Among the positive responses, a common theme was being “naturally sporty.” I take this to mean someone whose body naturally does things others have to learn. Just as I’m what they call a “natural linguist”, picking up and feeling my way through a new language untaught, many of these women are perhaps natural gymnasts, runners, or netball players. The other theme was having parents who enjoyed and encouraged sports outside of school. The most positive responses in my view came from a couple of women whose experience of school PE was shaped by supportive teachers who they could look up to. Here is something positive that school PE itself fostered.
But from my research so far, the majority of those who have felt moved to speak out have shared negative experiences. I realise that in life people are often more motivated to speak out in complaint than praise. But larger surveys have also highlighted that so many women and girls have negative relationships with PE and sport in general. A recent BBC News Article reported on a survey of 25,000 secondary students in England and Northern Ireland which found that over a third of girls aged 14 and above felt insecure, hated others watching, and are self-conscious about their bodies during PE. Almost two thirds disliked competitive PE lessons. My research suggests that PE is one reason why 1.5 million fewer women than men take part in sport and physical activity each week in England (Women In Sport)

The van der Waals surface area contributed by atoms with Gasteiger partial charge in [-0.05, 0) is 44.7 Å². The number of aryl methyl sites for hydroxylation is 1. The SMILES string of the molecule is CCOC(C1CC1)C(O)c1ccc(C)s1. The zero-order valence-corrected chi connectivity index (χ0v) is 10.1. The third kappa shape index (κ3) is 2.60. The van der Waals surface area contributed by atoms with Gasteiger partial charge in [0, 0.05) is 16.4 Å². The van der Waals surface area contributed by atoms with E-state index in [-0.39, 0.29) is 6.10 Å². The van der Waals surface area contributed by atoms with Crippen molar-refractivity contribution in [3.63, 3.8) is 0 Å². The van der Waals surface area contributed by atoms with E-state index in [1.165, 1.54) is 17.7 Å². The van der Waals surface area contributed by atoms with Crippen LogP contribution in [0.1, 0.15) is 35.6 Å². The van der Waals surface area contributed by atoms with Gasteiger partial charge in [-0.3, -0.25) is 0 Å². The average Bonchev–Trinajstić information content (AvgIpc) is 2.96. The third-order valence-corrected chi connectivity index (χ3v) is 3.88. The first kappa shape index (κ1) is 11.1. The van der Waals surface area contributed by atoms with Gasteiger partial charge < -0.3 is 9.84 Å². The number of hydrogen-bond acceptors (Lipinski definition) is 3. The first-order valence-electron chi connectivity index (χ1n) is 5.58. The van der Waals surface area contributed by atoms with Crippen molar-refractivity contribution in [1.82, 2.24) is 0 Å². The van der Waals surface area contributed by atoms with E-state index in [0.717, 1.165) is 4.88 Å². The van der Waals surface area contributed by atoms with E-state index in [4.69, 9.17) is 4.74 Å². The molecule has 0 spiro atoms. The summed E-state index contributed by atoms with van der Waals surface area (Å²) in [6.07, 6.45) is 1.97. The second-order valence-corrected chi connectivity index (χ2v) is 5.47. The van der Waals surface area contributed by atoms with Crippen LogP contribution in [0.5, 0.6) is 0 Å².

The Problems Then
For those of us who’ve left school, even those of us who left much more recently than me, I’ve found the main problems so far to be neatly summed up in these responses:
“Humiliating, very public failure”
“I felt ashamed of my womanly body.”
“obsession with playing sport with a competitive edge”
“Being forced to take part in sports I loathed with no element of choice”
“lots of standing in lines waiting”
“Navy blue knickers and communal showers”
“No one ever taught you the rules. You were expected to know and if you got it wrong, you were yelled at”
The responses on the situation nowadays do suggest some improvements. At least the clothing is less exposing and more practical for most. Choice seems to be increasing too, with some PE teachers are even giving girls questionnaires so they can better tailor lessons to motivate them. But there’s definitely still work to be done – particularly on providing more choice, and shifting the focus away from competition.